A review I published last week at Fantastica of Annihilation, the first book in Jeff VanderMeer’s The Southern Reach Trilogy. The only thing I’d read of his before was a very Borgesian chapter in City of Saints and Madman, so I went into it expecting a very ‘conscious’ reading experience, rather than what I would call more passive escapism.
When I say “science fiction”, some people may think of socially awkward boys with pale skin, Hollywood blockbusters where characterisation is sacrificed for special effects, or pure escapism that ignores the grim realities of the world we live in.
Personally, I go for the intersection of philosophy, politics and popular culture. Like the dystopian critique of Thatcher’s England in Alan Moore’s V for Vendetta; or the fusion of Plato, Baudrillard and more besides in The Matrix; I also think of two of the most important science fiction writers: Mary Shelley and Ursula Le Guin.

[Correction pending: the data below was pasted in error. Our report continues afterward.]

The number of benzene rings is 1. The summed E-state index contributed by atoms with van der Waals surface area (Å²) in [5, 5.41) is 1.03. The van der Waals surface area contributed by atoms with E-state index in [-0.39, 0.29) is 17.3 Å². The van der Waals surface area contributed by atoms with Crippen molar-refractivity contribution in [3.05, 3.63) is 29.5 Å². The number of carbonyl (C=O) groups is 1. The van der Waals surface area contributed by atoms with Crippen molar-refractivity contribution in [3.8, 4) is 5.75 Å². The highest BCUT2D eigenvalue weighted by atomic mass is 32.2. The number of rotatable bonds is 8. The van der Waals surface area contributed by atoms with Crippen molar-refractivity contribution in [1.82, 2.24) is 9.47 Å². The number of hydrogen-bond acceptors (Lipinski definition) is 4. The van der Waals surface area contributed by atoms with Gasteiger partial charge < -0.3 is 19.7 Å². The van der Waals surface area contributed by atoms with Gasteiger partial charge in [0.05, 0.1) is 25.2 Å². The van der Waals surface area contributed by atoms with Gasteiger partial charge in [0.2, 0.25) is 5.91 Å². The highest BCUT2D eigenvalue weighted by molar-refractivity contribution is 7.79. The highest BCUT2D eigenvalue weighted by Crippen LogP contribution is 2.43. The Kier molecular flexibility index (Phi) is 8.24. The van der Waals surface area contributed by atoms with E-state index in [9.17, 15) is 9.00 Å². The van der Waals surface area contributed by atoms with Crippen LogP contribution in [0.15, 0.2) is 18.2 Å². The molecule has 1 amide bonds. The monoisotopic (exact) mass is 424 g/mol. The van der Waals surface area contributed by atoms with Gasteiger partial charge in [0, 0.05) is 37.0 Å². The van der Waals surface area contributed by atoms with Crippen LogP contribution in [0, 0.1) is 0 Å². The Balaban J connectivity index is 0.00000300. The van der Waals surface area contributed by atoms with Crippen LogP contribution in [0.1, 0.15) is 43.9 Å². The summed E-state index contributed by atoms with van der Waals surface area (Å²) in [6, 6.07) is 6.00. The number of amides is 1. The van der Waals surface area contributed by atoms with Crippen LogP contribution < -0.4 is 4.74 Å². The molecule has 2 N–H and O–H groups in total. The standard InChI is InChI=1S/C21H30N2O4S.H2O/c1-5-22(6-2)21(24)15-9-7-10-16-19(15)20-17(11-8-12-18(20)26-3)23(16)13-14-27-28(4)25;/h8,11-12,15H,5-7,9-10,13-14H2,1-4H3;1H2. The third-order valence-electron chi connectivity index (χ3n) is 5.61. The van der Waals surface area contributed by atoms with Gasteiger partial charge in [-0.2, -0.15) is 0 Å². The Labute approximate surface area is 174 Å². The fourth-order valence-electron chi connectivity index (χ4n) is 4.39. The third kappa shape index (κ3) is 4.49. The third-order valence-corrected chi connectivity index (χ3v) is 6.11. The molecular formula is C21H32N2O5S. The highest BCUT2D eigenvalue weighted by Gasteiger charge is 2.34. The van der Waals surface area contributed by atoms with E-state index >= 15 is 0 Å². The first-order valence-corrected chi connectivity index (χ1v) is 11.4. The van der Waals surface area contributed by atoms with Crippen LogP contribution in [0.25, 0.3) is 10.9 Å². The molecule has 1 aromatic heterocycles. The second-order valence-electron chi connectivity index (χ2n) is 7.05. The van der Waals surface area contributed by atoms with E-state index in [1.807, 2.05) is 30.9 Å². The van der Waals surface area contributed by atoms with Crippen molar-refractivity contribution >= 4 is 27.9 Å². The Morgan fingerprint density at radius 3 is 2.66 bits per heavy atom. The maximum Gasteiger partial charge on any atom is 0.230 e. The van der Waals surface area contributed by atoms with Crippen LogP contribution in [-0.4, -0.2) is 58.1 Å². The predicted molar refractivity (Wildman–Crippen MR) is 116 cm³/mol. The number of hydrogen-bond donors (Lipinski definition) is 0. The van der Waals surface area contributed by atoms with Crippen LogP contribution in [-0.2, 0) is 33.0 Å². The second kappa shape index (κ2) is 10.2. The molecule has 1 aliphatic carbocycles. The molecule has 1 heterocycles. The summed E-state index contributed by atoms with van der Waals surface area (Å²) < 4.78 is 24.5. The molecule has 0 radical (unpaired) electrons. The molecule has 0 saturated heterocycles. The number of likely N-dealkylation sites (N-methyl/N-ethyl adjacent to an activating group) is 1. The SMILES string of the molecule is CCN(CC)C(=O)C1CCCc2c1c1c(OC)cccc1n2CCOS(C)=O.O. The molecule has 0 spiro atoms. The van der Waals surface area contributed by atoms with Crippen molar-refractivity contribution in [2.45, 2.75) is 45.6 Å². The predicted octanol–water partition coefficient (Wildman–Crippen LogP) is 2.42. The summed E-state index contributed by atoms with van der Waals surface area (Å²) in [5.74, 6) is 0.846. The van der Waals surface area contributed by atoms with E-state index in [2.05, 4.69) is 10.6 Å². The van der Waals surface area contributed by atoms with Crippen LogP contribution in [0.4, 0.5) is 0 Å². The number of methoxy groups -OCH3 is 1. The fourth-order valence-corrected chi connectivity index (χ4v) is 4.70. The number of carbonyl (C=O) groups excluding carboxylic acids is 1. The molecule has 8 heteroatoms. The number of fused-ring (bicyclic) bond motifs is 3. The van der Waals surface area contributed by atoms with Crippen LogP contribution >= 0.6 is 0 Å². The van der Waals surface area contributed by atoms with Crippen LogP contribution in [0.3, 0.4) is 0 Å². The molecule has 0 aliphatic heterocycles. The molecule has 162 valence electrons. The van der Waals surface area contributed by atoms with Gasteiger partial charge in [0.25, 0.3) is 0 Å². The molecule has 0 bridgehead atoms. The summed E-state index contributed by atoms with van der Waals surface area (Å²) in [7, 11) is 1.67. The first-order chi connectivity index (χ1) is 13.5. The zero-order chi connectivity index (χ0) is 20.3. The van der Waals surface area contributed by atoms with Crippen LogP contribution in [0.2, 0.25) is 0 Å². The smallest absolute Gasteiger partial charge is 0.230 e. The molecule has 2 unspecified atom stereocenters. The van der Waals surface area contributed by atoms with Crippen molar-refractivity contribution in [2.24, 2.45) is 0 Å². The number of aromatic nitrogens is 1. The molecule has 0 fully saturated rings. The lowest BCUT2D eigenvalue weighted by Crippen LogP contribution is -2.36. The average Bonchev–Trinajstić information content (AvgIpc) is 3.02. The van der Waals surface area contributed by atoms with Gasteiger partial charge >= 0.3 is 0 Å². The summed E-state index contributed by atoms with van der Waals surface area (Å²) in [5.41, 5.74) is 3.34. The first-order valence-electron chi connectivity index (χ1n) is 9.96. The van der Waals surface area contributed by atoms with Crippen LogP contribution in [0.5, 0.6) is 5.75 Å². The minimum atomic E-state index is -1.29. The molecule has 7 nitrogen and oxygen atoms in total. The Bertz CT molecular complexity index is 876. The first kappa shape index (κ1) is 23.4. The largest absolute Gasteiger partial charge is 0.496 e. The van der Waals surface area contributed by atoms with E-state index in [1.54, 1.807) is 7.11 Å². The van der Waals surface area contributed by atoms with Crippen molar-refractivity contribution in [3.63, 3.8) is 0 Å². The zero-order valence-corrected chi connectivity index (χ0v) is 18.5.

Riddick, in cinemas this week, sees Vin Diesel return to his niche role – antihero with night vision – the role which made him famous in the cult scifi-horror Pitch Black (2000). Director David Twohy also returns, dispensing with the space opera, pseudo religion, subplots and backstory which made the second film in the series, the Chronicles of Riddick (2004), absolute rubbish (at the same time removing the need for Diesel to actually act) and reprises the formula which made Pitch Black a cult classic: bad arse aliens, meet bad arse antihero – fight, preferably in low visibility.